With respect to the context within which the June 2018 meeting occurred, it is useful to consider the affidavit of the CSE chairperson, who testified that a call was placed to the administration at iHope to discuss their participation in CSE meetings (Dist. Ex. 17 at p. 3). The CSE chairperson testified that beginning in January 2018 she had a meeting with iHope administrators regarding the scheduling of CSE meetings (Tr. pp. 233-34). The CSE chairperson was notified by both the chairman of the board of iHope and the program director at iHope "that the [p]arents at iHope were advised by their attorney not to participate in the IEP process" (Dist. Ex. 17 at p. 3). The CSE chairperson also referenced a memorandum, dated April 6, 2018, from iHope's chairman of the board, to iHope parents which stated that he had been informed that "certain parents have been advised by their attorney to cancel IEP Meetings," noted that attorneys representing parents did "not represent iHope," and that the particular attorney's "strategy towards the IEP meetings may differ from the school's" (Dist. Exs. 4 at p. 1; 17 at p. 3). The cited email also stated iHope's commitment to abide by its understandings with the CSE to conduct CSE meetings on the schedule agreed to and offered to help parents find alternative legal representation (Dist. Ex. 4 at pp. 1-2). Although it is unknown if the student's parents specifically received this memorandum or any such directive from their attorneys, the communications between the CSE and iHope and the contents of the memorandum generally evidence that cooperation between iHope parents and the district had been an ongoing issue and that some efforts were underway to improve cooperation between iHope parents, their counsel and the district with respect to the CSE process.
In his decision, the IHO compared this matter to Application of a Student with a Disability, Appeal No. 20-070, stating that both matters had "an almost identical pattern" of parental conduct and noting that he had he denied the parents' request for tuition on grounds of equitable considerations in the decision underlying the 20-070 appeal (IHO Decision at p. 20). The IHO referenced the testimony of the CSE chairperson and noted that her testimony detailed a "pattern of non-cooperation" in cancelling CSE meetings and demanding that the school physician be present in person that he had "witnessed in other cases involving the same private school, represented by the same attorney(s) and the [district]" (id. at pp. 16-18, 20). The IHO further noted that in that matter he had determined "the [p]arent's numerous cancellation[s] of scheduled IEP meetings were part of an orchestrated campaign to stymie the [district's] effort to create IEPs for the students that had been attending the student's previous private school but were now disenrolling from that school and enrolling in mass at the student's current private school" (id. at p. 21).
However, while the IHO based his equitable considerations determination on the hearing record before him, his analysis of the evidence presented at the impartial hearing in this matter as being comparable to the facts presented in 20-070 lacks support. With respect to any alleged “pattern” exhibited by the parents in this matter, there is no evidence in the hearing record concerning non-cooperation by the parents during prior school years and the student's mother attended the May 11, 2017 CSE meeting (Dist. Ex. 2 at p. 18). The CSE meetings scheduled for May 2, 2018 and June 14, 2018 were canceled by the parents but each time the cancellations were accompanied by a request to reschedule (see Parent Ex. S; Dist. Exs. 5, 7). Moreover, there was only one occasion where the counsel for the parents requested that the school physician be physically present at the CSE meeting (Parent Ex. S at p. 2; Dist. Ex. 7 at p. 2).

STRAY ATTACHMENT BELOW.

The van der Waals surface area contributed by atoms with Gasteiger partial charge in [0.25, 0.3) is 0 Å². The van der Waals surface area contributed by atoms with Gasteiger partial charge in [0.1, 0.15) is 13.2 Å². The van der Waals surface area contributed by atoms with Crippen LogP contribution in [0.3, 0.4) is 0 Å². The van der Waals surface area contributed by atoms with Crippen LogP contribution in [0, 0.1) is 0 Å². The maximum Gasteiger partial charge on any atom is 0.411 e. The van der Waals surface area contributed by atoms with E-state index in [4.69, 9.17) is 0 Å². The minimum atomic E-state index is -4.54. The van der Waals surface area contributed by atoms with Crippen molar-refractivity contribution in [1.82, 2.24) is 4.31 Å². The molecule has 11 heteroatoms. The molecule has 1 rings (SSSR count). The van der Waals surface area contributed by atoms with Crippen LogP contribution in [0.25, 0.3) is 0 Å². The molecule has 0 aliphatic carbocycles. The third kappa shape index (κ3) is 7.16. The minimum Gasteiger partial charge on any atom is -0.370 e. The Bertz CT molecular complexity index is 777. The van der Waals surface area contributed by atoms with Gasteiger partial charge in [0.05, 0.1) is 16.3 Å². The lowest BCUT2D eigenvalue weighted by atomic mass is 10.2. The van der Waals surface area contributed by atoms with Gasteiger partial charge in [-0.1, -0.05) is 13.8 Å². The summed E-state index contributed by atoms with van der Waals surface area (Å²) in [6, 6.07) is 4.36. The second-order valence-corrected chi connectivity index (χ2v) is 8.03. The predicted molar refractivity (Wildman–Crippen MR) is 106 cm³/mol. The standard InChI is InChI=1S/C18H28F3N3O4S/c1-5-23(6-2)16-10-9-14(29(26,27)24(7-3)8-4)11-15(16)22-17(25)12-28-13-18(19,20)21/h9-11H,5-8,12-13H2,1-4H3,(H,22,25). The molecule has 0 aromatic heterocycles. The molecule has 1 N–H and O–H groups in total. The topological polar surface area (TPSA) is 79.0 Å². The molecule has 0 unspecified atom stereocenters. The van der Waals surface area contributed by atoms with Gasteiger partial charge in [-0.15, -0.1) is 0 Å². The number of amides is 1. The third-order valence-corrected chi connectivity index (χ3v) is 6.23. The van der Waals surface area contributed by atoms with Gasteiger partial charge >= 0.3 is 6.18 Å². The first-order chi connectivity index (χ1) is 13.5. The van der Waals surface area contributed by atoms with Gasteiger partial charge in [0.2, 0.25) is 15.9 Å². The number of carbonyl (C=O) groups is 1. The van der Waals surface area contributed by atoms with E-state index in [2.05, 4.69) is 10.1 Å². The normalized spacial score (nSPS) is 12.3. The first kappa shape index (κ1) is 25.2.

Accordingly, I find, in the exercise of my discretion, that a total denial in tuition reimbursement is unduly harsh and that the prevailing equitable considerations identified do not weigh entirely against the parents. In addition, the procedural violations underpinning the denial of FAPE in this instance were attributable to the district and, in effect, resulted in impeding the parents' participation in the CSE process and ability to collaborate with the CSE in its recommendation of an appropriate program and placement. Under these circumstances, I am compelled to weigh equitable considerations as being much closer to equipoise with respect to the conduct of the parents and the district during the 2018-19 CSE process and, accordingly, the IHO's decision to deny any tuition reimbursement for the 2018-19 is reversed.
While the parents' conduct discussed above may not have been optimal with regard to scheduling CSE meetings, it does not follow that the district should be absolved of its obligation to follow all of the federal procedures "to ensure that one or both of the parents of a child with a disability are present at each IEP Team meeting or are afforded the opportunity to participate" (34 CFR 300.322[a], [c]). Given the totality of evidence in the record, and despite the parents' lack of perfect adherence to the CSE process requirements, I decline to find that the parents' shortcomings in this regard demonstrate a level of unreasonableness sufficient to warrant a reduction in the amount of tuition reimbursement to be awarded (see Application of a Student with a Disability, Appeal No. 19-076).